They refer to a number called "advertised duration" which is the duration of the cam from .000" lift. Advertised duration isn't of much use, since due to valvetrain clearances, the valve generally doesn't start moving until the cam reaches ~.050" lift. This is why cam specs will usually list advertised duration as well as duration at .050".

      This isn't to say some cams aren't sold by model number; Ford guys immediately know the model number "E303", and the Crane Cams lineup for the Neon engine is usually referenced by model number (from the #10 mild street cams to the #18 race cams).

      Quote, originally posted by speedracer82 »
      when FWD cars are converted to mid-engine(example, "durorcco", bi-engined Tiburon, how dose the shifting work? Would it be backwards since the linkage would be reversed?

      Well, first off, the twin-engined Tiburon had automatic transmissions. But a lot of production cars and custom cars have indeed used FWD manual transaxles in mid-engine configurations. The MR2, X1/9, and Fiero are most famous.

      The shift pattern isn't reversed because while the linkage may go the other way, the linkage at the transmission works the same. If you push forward on the shift lever, it's still a forward motion of the lever with respect to the gearbox. The lever is just in front rather than behind.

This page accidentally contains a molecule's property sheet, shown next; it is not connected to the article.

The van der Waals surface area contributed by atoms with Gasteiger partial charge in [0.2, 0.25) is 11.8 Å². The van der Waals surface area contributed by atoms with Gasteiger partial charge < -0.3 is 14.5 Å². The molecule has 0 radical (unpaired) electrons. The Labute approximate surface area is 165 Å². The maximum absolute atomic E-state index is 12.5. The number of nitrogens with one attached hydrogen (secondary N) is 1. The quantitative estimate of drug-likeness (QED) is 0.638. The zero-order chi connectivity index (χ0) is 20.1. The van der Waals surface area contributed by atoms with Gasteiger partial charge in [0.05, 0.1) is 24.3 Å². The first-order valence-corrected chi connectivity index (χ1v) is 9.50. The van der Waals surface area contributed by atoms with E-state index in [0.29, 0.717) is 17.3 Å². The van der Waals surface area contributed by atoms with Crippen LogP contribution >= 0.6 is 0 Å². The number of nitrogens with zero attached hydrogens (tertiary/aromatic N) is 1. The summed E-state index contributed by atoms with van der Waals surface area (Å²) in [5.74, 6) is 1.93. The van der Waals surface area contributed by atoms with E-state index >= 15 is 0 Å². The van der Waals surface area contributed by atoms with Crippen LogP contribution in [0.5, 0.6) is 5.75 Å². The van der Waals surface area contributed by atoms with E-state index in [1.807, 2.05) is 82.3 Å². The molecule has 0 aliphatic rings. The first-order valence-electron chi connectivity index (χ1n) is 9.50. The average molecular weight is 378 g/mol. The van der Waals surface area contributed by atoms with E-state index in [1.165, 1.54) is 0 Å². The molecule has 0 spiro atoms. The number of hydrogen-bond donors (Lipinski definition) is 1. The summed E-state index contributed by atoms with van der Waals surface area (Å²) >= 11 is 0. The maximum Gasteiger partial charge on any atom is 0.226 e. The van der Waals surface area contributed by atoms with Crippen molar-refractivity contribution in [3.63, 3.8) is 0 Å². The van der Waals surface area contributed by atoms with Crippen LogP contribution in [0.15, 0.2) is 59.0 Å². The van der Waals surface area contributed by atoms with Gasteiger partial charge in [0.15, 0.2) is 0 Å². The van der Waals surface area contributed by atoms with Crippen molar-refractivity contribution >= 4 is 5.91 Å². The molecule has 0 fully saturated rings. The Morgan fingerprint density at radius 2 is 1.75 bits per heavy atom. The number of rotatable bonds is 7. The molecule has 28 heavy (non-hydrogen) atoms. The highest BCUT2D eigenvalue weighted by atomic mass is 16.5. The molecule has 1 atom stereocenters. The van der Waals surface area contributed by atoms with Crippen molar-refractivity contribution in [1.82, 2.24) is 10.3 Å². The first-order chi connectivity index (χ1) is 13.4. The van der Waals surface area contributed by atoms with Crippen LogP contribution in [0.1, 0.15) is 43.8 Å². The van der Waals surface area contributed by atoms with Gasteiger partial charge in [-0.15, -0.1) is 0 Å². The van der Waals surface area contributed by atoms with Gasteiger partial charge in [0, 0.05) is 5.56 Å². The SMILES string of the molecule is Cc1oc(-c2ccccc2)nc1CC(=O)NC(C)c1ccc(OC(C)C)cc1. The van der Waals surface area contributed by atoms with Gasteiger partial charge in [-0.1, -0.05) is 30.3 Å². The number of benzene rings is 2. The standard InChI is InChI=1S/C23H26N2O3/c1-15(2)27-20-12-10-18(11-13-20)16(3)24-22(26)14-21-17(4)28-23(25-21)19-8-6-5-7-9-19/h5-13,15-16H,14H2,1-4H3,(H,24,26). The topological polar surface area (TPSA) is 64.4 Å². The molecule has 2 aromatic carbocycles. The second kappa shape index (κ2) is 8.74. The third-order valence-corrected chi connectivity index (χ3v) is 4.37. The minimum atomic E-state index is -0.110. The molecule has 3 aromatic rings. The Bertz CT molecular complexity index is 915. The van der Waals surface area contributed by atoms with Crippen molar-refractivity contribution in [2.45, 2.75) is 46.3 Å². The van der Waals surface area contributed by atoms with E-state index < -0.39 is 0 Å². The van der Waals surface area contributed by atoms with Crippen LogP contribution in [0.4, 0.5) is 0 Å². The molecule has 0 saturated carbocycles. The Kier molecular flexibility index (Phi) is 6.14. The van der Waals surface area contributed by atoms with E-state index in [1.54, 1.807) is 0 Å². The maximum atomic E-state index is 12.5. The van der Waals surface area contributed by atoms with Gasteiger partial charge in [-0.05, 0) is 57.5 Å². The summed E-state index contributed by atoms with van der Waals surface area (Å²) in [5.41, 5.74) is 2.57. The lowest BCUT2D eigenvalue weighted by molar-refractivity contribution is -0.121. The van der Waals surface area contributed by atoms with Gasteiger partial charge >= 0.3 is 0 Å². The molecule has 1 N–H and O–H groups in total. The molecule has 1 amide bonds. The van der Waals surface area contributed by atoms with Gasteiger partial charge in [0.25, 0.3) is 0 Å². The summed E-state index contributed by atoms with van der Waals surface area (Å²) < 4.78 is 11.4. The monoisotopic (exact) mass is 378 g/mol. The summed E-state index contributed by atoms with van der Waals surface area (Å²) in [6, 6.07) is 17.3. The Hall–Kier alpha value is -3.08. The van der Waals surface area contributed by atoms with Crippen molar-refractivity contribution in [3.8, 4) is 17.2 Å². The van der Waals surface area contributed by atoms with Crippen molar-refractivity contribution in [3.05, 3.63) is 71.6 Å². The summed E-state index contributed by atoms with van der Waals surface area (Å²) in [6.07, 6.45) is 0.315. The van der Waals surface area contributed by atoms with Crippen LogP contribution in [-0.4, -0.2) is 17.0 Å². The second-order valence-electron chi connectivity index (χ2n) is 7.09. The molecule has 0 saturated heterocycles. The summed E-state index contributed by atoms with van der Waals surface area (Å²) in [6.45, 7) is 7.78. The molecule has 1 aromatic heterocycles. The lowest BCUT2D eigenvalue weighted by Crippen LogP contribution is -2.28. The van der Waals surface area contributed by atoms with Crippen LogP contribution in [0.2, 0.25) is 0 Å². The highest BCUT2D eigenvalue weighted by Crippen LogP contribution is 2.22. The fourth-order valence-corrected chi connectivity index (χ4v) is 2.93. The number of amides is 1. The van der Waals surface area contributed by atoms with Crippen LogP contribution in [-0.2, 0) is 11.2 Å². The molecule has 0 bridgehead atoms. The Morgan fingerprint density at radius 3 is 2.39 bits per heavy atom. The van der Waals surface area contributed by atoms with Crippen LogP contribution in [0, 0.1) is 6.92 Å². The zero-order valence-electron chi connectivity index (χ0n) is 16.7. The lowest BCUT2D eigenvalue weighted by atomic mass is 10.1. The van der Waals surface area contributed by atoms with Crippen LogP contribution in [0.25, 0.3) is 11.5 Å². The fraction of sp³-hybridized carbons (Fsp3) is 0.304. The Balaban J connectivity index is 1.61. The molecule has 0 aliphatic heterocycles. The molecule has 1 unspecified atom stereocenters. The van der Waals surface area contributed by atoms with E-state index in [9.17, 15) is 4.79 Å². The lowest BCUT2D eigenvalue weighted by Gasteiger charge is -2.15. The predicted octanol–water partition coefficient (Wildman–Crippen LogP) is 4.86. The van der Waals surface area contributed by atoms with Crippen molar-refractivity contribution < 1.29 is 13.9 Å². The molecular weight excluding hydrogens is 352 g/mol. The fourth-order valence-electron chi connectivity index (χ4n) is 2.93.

It helps to simplify the transmission linkage to one rigid link to see why this works...

      |____||____|

      Imagine what I've just drawn there is a theoretical car with two transmissions: one mounted in front, one mounted behind. The double bar in the middle represents the position of the shift lever. If you push the shift lever forward:

      \____\\____\

      Notice both the front and rear transmissions have their gear selector moved the same way.

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    22. Banned hawc's Avatar
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      10-12-2005 12:49 PM #232
      Why does my car look so hot?

    23. Member Sunil's Avatar
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      10-12-2005 01:20 PM #233